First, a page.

The Best Beard Dye: Which is Right for You?
Many of us love our beards and could never imagine life without them, but we’re not crazy about the actual color of our whiskers. It’s actually a pretty common concern, and luckily, there are a lot of different ways to add color and tone to your beard.
There are, however, some things you’ll need to consider, so below, we’ll cover the A to Z of beard dyes: we’ll provide a quick buying guide of the different types of beard dyes you can buy, list our picks for the best beard dye, and then we’ll give a “crash course” on beard dyes and how to use them. Let’s jump right in:
How to Select Beard Dye: Factors to Consider
Beard dye is kind of a unique item, and if you're new to it, you may not know what features to look for. As you’ll see, many of the factors are split between chemical dyes and all-natural dyes.
Here's a broad outline of the most common factors guy want to consider:
Prep and Dyeing Time. Some of us are extremely busy, and some of us have more time on our hands. As a general rule of thumb, chemical dyes apply and set quickly—usually in the range of 5 to 15 minutes. Natural dyes—that is, dyes that use only all-natural ingredients—can take a little more time to set, and that can be anywhere from a half-hour to a half-an-hour or two hours.
How Long the Dye Will Last. This is another important factor—how long the dye will actually remain in/on your whiskers. Generally, chemical dyes are designed to last a while, and can last anywhere from a couple of weeks to a couple of months; natural dyes usually last a shorter time, and you need to re-apply them every few weeks. Some natural dyes are even “daily use” dyes, and you need to apply them every day (and we talk more about that below).
Color Predictability. Natural dyes are more random; chemical dyes are more precise. Your chances of getting “the color on the box” are better if you’re using a chemical dye, and you may need to make a couple attempts at getting the color you want if you’re trying an all-natural dye. However, that’s usually a trade-off because of…
Skin Sensitivity. While there are no guarantees about any product, men with sensitive skin may do better with all-natural dyes than chemical ones. Many of the coloring and setting agents in chemical dyes can be hard on the skin, and all-natural dyes that use ingredients directly from nature, like henna and indigo, may be a little bit gentler. All dyes suggest you put some of the dye on your skin to test and see if you’ve got allergies, and it’s wise to check with your doctor or dermatologist to make sure a beard dye will be OK for your skin.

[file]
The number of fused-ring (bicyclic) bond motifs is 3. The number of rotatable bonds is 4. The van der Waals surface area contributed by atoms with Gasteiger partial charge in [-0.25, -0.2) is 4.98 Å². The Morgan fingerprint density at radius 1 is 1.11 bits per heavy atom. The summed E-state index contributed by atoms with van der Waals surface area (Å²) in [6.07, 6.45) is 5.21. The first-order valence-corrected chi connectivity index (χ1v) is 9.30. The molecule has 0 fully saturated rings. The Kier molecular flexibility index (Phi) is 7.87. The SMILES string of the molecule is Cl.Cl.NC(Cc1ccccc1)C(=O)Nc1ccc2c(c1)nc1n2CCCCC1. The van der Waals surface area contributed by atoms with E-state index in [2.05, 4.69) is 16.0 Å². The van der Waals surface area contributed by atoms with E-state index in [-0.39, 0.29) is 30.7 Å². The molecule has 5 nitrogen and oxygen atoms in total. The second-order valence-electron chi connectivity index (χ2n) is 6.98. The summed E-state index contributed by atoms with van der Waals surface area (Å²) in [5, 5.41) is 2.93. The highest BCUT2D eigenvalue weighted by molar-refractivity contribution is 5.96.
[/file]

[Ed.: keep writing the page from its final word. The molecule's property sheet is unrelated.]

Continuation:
Semi-Permanent vs. Daily Application. Some guys want a “set-it-and-forget-it” option that lasts a while; others only need dye in their beard here-and-there, and a daily application dye can be a great option for that sort of need.
To Sum Up: chemical dyes are quicker and more reliable, but may be more likely to irritate the skin; all-natural dyes take a little while longer and you may need to give it a couple of attempts in order to get the color you want, but they don’t contain a long list of chemicals and may be easier on your skin and hair.
Our Picks for Best Beard Dye
There are quite a few options out there, but here are the ones we consider the best dyes for your facial hair:
Grizzly Mountain Beard Dye
Perhaps our favorite aspect of Grizzly Mountain Beard Dye is that it's got a unique list of all-natural ingredients. It's got no harsh chemicals added, and the ingredient list includes emblic, neem tree, false daisy, henna, and indigo.
Those ingredients may seem a little exotic for most of us, so here's a description of each: emblic is also known an Indian gooseberry, and is an important fruit in the Buddhist religion; the neem tree is also known as Indian lilac, and is used in medicines, cosmetics, and soaps; false daisy is dried and used in traditional medicine in Southeast Asia; henna we'll discuss below; and indigo is a plant famous for making a dark dye. In other words, all-natural ingredients.
This is a gentler dye that provides great color quality, and gives tone to the outside exterior of your whiskers. As is often the case with more natural dyes, Grizzly can take a while to set—you'll need to prepare it, apply it your whiskers, and then let it relax for about 10 to 30 minutes (and that depends a bit on the coarseness of your beard—if your beard is thinner, it may take a shorter period of time; if your beard is very thick, it can take a full half-an-hour). The dye may also take a little while to oxidize into its final color, and that's also normal for dyes with natural ingredients, and it may appear slightly greenish at first—another thing that happens with natural dyes—but that usually goes away within 12 to 24 hours.